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Phase noise mechanisms (Read 260 times)
Alberto-G
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Phase noise mechanisms
May 08th, 2017, 5:22am
 
Hello, I have some general questions about phase noise. I'm a beginner on this topic and I would like to share the following points.

1) can split noise in AM-PM be considered a general way to treat noise in any circuit?

2) In case of an ideal amplifier is it possible to consider only amplitude additive noise just because PM component is neglected?(noise is about white)

3) AM noise in resonators is often neglected and all noise is supposed to be PM. Is it true because we suppose to have a complete conversion AM to PM due to the feedback?

4) Additive PM noise spectral density depends on the input signal level, instead multiplicative noise is independent on the input signal level. Is this also true for FM white noise generated from white phase noise?

Thanks
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Ken Kundert
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Re: Phase noise mechanisms
Reply #1 - May 9th, 2017, 2:09pm
 
Your questions are very open ended, so my response will necessarily be somewhat vague.

Quote:
1) can split noise in AM-PM be considered a general way to treat noise in any circuit?

The noise is the noise, and while you can always choose to interpret it as either AM or PM noise, or some combination of the two, the circuit itself will not care. Thus, you tend to only decompose noise into its components when displaying the noise. The circuit and the simulator itself will use the undecomposed noise.

Quote:
2) In case of an ideal amplifier is it possible to consider only amplitude additive noise just because PM component is neglected?(noise is about white)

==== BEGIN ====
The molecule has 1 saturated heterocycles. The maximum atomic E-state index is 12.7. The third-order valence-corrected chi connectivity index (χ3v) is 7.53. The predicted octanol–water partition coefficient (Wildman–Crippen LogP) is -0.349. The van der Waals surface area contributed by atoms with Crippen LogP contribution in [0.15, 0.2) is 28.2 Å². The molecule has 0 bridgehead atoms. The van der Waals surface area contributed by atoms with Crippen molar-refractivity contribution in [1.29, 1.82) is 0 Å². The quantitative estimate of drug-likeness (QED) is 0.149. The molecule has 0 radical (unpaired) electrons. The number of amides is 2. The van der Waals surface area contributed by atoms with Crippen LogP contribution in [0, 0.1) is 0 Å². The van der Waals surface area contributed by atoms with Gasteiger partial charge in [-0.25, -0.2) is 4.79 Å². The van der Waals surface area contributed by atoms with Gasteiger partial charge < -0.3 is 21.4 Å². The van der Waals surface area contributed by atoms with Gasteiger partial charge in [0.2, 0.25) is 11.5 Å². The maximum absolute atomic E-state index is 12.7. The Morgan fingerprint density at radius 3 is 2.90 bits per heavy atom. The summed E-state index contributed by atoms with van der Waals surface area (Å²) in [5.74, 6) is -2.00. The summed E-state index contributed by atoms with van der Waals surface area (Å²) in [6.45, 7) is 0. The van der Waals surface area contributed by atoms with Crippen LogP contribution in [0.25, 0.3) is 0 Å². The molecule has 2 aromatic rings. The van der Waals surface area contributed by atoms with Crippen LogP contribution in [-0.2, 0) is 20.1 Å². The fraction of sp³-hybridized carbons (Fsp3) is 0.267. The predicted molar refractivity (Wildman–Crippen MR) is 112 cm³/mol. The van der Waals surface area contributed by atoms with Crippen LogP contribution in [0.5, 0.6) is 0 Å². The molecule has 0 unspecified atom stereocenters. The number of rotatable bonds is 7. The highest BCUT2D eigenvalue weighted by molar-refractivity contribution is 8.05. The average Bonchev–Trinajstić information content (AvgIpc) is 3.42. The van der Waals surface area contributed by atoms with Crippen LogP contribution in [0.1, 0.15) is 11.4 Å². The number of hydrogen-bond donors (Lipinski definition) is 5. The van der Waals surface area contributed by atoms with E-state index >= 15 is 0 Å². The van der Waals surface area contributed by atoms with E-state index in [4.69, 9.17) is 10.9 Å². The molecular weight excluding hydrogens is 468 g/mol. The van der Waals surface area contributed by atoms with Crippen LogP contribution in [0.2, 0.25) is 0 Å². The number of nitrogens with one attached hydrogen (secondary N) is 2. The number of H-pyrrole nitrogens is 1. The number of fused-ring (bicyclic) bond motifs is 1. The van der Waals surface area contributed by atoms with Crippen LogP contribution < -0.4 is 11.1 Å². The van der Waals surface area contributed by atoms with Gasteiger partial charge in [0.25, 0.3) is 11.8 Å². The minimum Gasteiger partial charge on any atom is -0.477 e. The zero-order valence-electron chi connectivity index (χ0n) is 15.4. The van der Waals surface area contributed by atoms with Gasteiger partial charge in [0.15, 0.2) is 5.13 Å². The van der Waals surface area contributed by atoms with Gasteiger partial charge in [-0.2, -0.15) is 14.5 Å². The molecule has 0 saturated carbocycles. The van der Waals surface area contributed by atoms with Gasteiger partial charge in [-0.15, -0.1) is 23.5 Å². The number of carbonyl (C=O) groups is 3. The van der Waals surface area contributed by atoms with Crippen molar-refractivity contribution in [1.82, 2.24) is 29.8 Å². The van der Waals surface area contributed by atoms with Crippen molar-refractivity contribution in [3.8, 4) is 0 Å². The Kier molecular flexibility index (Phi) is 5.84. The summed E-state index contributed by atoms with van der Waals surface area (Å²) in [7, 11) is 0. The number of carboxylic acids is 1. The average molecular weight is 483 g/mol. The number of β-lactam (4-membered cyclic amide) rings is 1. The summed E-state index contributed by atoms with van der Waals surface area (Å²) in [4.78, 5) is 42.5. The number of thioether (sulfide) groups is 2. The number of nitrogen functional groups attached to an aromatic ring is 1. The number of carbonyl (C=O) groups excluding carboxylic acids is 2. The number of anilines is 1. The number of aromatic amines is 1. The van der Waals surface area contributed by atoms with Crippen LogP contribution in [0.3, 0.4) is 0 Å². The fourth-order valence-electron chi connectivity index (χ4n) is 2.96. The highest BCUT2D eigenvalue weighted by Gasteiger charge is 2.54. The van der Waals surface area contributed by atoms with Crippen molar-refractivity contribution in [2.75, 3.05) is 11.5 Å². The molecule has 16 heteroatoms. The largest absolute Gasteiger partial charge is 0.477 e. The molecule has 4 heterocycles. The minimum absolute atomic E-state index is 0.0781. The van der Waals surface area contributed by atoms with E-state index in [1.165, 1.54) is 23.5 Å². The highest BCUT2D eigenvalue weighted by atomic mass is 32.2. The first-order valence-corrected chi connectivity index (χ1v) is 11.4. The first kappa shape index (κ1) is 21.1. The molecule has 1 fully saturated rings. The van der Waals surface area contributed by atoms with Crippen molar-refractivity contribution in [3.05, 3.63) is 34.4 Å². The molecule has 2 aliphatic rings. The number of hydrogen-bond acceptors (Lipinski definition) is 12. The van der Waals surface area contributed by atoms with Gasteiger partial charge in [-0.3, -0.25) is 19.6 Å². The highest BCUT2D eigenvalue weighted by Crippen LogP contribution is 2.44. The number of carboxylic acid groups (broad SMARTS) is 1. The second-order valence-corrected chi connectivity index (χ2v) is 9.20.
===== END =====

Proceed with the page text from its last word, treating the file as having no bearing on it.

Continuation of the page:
In the case of a time-invariant non-distorting amplifier the noise added by the amplifier will be stationary, which means it will have equal amounts of AM and PM noise. As such, when considering the noise produced by an such an amplifier, we would never decompose it into its components. However, the input of the amplifier may contain noise that has unequal AM and PM components, in which case that will also be true at the output.

Quote:
3) AM noise in resonators is often neglected and all noise is supposed to be PM. Is it true because we suppose to have a complete conversion AM to PM due to the feedback?

Resonators are generally linear circuits, so the noise they produce is stationary, meaning that it contains equal amounts of AM and PM noise. So again, if we were considering the resonator alone, we would never decompose the noise into its components.

But I suspect that is not the question you are asking. Presumably by resonator, you actually mean resonant oscillator? Except in rare cases, the noise at the output of oscillators is almost purely in the phase. The natural amplitude control mechanisms of the oscillator act to suppress the amplitude variations. (It is wrong to say the feedback converts the amplitude noise to phase noise, the feedback suppresses the amplitude noise.)